The Link Between Our Connection With The Environment & Our Responsibility

A brief summary of the work Camille Fitzgerald (one of our psychology interns) did on Environmental Connectedness.

Humanity is consuming Earth’s resources at an unsustainable rate, which has implications for climate change, biodiversity, and resources. Environmental psychology has typically understood and manipulated people’s pro-environmental intentions and behaviour through variables such as attitudes, norms, values, etc. Despite extensive research, Australians appear less concerned about the state of the environment compared to previous years.

Using environmental connectedness and environmental responsibility, as opposed to the dominant theoretical frameworks, may help predict pro-environmental intentions and past behaviour in a different way.

Environmental connectedness refers to the phenomenon where people feel more concern for their environment when they feel a connection to nature and incorporate nature as part of their identity. One study asked participants questions around environmental connectedness, awareness and knowledge (of environmental issues), green-consumer value (how important it is to buy ‘green’), environmental responsibility, emotional affinity (empathy) toward nature, willingness to act, and environmental-related past behaviour in order to test two models. The models predicted environmental responsibility would facilitate a relationship between environmental connectedness and intentions/behaviour.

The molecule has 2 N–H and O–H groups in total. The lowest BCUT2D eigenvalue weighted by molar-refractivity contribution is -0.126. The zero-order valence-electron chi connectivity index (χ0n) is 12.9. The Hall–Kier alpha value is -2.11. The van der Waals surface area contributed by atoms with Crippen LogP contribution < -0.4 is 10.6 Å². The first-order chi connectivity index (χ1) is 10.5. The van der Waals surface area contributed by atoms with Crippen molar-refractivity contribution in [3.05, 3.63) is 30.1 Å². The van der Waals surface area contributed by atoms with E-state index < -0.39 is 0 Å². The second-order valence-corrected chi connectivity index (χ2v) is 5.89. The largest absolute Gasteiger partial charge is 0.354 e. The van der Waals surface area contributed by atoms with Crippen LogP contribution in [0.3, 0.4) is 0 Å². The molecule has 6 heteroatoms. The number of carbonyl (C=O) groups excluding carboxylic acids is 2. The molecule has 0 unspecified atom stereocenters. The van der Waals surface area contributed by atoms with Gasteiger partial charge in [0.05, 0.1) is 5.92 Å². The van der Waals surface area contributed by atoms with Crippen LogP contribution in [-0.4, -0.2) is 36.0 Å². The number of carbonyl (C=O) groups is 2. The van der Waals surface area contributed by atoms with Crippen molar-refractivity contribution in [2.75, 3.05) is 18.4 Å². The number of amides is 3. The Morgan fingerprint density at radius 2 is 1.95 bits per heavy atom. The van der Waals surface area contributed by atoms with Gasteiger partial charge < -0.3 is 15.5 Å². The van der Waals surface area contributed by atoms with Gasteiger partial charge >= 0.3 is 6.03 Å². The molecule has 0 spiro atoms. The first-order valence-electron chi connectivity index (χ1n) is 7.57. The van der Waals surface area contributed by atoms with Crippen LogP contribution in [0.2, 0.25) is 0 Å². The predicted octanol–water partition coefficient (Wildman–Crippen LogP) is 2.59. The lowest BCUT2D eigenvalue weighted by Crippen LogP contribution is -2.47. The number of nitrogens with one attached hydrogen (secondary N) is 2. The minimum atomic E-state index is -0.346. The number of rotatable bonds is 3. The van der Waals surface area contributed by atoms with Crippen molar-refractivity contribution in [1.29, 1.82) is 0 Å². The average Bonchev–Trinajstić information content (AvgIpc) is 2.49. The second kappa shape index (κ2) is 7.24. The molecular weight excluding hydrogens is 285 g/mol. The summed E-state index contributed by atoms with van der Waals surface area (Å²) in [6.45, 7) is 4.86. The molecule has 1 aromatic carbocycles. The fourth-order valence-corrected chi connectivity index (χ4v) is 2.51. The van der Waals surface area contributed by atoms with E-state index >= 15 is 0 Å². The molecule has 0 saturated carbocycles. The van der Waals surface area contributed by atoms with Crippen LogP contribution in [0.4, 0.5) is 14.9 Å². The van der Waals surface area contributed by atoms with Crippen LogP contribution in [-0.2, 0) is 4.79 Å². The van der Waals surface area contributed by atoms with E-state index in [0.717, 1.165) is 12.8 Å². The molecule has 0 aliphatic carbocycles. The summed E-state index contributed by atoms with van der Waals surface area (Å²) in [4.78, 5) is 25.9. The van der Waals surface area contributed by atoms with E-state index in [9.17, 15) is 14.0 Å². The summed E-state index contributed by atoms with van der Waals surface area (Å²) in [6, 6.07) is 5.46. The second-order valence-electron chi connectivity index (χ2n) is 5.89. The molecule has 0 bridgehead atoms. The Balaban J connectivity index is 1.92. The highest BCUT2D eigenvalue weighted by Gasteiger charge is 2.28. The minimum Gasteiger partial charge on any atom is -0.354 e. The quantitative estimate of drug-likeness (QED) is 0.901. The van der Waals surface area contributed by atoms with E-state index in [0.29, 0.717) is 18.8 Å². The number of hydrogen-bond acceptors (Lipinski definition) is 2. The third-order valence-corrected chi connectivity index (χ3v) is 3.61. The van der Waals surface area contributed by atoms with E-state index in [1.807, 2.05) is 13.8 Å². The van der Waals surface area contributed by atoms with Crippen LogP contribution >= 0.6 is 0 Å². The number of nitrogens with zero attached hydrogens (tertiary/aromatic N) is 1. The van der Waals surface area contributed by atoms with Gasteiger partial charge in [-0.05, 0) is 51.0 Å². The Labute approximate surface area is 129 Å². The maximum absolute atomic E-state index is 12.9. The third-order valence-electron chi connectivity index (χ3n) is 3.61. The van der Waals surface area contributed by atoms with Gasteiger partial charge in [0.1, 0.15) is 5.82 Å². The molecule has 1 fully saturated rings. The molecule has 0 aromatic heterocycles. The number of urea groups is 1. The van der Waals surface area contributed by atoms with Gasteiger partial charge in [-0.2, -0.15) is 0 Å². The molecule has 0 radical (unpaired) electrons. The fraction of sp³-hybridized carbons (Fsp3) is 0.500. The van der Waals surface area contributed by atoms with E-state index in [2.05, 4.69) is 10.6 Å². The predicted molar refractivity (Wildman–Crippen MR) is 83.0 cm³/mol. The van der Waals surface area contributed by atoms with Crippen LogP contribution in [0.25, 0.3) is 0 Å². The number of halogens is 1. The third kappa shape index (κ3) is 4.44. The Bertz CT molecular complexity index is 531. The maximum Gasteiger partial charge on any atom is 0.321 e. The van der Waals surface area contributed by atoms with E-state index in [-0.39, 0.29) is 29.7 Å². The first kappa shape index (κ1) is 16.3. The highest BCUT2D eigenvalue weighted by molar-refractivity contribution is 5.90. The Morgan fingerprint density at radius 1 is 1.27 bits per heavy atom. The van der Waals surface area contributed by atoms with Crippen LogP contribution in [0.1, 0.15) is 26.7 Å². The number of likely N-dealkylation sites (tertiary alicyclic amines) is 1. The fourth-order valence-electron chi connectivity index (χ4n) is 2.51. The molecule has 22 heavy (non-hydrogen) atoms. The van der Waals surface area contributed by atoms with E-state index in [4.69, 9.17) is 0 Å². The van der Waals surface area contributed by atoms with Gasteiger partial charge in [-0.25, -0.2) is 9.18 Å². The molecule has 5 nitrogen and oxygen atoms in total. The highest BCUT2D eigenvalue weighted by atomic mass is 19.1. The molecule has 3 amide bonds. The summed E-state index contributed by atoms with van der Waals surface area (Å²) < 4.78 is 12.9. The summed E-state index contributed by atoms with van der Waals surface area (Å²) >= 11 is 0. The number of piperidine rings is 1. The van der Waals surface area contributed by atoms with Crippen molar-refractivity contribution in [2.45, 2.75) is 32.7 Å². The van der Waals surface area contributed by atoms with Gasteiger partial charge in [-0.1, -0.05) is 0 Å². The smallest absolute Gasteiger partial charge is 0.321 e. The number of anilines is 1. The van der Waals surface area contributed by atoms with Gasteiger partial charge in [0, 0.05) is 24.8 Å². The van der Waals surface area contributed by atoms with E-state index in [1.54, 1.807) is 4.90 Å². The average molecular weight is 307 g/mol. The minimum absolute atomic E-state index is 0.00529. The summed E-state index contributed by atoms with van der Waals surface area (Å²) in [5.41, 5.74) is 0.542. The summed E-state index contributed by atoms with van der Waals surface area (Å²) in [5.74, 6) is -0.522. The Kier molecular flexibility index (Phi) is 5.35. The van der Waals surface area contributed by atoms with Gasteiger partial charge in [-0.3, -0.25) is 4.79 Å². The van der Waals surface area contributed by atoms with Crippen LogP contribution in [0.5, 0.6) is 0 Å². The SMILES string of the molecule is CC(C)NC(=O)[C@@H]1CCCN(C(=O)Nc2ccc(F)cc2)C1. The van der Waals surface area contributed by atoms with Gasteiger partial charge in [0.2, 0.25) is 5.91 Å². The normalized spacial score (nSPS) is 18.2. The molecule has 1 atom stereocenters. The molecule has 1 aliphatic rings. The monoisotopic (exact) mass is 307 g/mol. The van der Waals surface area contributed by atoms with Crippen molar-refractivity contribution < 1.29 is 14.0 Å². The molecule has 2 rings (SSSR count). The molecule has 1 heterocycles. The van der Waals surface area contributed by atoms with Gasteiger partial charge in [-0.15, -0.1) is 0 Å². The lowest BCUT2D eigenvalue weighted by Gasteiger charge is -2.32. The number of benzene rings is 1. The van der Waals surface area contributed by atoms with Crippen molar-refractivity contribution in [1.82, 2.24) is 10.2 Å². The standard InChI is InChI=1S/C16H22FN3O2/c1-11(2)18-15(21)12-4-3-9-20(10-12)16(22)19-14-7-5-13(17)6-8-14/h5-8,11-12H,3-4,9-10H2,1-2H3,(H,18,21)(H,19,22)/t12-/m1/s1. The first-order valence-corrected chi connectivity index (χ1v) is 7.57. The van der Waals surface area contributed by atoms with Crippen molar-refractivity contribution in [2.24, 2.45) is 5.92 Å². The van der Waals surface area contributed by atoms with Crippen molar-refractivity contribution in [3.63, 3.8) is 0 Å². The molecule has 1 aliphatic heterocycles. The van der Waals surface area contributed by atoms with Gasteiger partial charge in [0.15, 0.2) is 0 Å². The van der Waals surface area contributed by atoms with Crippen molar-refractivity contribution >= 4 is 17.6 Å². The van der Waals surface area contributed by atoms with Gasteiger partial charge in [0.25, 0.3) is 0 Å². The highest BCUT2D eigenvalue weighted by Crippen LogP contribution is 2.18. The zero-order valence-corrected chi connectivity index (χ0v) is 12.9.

Results supported predictions about both models, indicating environmental responsibility was partially explaining the relationship between environmental connectedness and intentions or behaviour. This suggested environmental connectedness predicted environmental responsibility, which in turn, predicted pro-environmental intentions or past behaviour.

Practically, this indicated strengthening one’s connection to the environment could activate this pathway and increase pro-environmental intentions and behaviours via feelings of responsibility. Environmental connectedness also has other benefits not explored in this study, such as a sense of wellbeing and increased quality of life making it a win-win for the self and the broader community.

To find out more about Camille, click here.

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